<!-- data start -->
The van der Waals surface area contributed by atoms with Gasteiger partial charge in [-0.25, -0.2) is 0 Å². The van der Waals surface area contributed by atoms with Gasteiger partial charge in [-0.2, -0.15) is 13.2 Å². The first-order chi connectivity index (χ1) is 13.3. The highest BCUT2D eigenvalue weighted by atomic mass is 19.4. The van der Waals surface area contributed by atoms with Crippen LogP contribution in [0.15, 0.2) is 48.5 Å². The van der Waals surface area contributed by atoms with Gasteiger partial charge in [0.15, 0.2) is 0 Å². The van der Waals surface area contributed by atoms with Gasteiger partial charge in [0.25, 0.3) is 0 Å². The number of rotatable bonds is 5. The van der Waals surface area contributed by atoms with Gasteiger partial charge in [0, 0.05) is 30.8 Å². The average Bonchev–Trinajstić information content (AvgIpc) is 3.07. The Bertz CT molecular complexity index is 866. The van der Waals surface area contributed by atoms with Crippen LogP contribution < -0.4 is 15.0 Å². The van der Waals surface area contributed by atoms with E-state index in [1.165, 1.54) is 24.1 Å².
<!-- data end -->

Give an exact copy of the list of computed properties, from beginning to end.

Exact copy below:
The van der Waals surface area contributed by atoms with Gasteiger partial charge in [-0.25, -0.2) is 0 Å². The van der Waals surface area contributed by atoms with Gasteiger partial charge in [-0.2, -0.15) is 13.2 Å². The first-order chi connectivity index (χ1) is 13.3. The highest BCUT2D eigenvalue weighted by atomic mass is 19.4. The van der Waals surface area contributed by atoms with Crippen LogP contribution in [0.15, 0.2) is 48.5 Å². The van der Waals surface area contributed by atoms with Gasteiger partial charge in [0.15, 0.2) is 0 Å². The van der Waals surface area contributed by atoms with Gasteiger partial charge in [0.25, 0.3) is 0 Å². The number of rotatable bonds is 5. The van der Waals surface area contributed by atoms with Gasteiger partial charge in [0, 0.05) is 30.8 Å². The average Bonchev–Trinajstić information content (AvgIpc) is 3.07. The Bertz CT molecular complexity index is 866. The van der Waals surface area contributed by atoms with Crippen LogP contribution < -0.4 is 15.0 Å². The van der Waals surface area contributed by atoms with E-state index in [1.165, 1.54) is 24.1 Å².